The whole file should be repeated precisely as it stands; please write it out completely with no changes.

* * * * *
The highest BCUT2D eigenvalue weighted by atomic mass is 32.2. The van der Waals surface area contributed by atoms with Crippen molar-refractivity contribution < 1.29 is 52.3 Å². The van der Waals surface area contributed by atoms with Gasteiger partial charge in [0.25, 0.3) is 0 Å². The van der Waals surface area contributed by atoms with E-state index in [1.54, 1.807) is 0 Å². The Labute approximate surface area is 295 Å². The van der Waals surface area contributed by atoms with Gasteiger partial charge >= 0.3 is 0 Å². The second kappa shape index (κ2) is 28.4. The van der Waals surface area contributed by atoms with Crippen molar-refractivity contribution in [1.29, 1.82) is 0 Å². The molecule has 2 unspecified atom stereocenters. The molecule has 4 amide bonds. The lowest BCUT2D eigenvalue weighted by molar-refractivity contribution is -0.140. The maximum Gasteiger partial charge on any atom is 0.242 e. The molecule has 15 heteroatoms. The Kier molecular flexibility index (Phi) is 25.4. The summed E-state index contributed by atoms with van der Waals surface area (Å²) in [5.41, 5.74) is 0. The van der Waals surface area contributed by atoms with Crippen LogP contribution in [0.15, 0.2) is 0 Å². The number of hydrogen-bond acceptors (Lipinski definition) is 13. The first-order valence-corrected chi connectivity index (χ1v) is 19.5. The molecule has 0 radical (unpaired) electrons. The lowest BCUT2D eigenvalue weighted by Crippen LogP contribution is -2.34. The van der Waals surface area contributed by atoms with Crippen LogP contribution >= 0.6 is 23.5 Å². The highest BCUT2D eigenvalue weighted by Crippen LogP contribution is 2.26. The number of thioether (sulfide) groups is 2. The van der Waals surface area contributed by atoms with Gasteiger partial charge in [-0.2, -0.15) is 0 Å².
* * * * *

The highest BCUT2D eigenvalue weighted by atomic mass is 32.2. The van der Waals surface area contributed by atoms with Crippen molar-refractivity contribution < 1.29 is 52.3 Å². The van der Waals surface area contributed by atoms with Gasteiger partial charge in [0.25, 0.3) is 0 Å². The van der Waals surface area contributed by atoms with E-state index in [1.54, 1.807) is 0 Å². The Labute approximate surface area is 295 Å². The van der Waals surface area contributed by atoms with Gasteiger partial charge >= 0.3 is 0 Å². The second kappa shape index (κ2) is 28.4. The van der Waals surface area contributed by atoms with Crippen molar-refractivity contribution in [1.29, 1.82) is 0 Å². The molecule has 2 unspecified atom stereocenters. The molecule has 4 amide bonds. The lowest BCUT2D eigenvalue weighted by molar-refractivity contribution is -0.140. The maximum Gasteiger partial charge on any atom is 0.242 e. The molecule has 15 heteroatoms. The Kier molecular flexibility index (Phi) is 25.4. The summed E-state index contributed by atoms with van der Waals surface area (Å²) in [5.41, 5.74) is 0. The van der Waals surface area contributed by atoms with Crippen LogP contribution in [0.15, 0.2) is 0 Å². The number of hydrogen-bond acceptors (Lipinski definition) is 13. The first-order valence-corrected chi connectivity index (χ1v) is 19.5. The molecule has 0 radical (unpaired) electrons. The lowest BCUT2D eigenvalue weighted by Crippen LogP contribution is -2.34. The van der Waals surface area contributed by atoms with Crippen LogP contribution >= 0.6 is 23.5 Å². The highest BCUT2D eigenvalue weighted by Crippen LogP contribution is 2.26. The number of thioether (sulfide) groups is 2. The van der Waals surface area contributed by atoms with Gasteiger partial charge in [-0.2, -0.15) is 0 Å².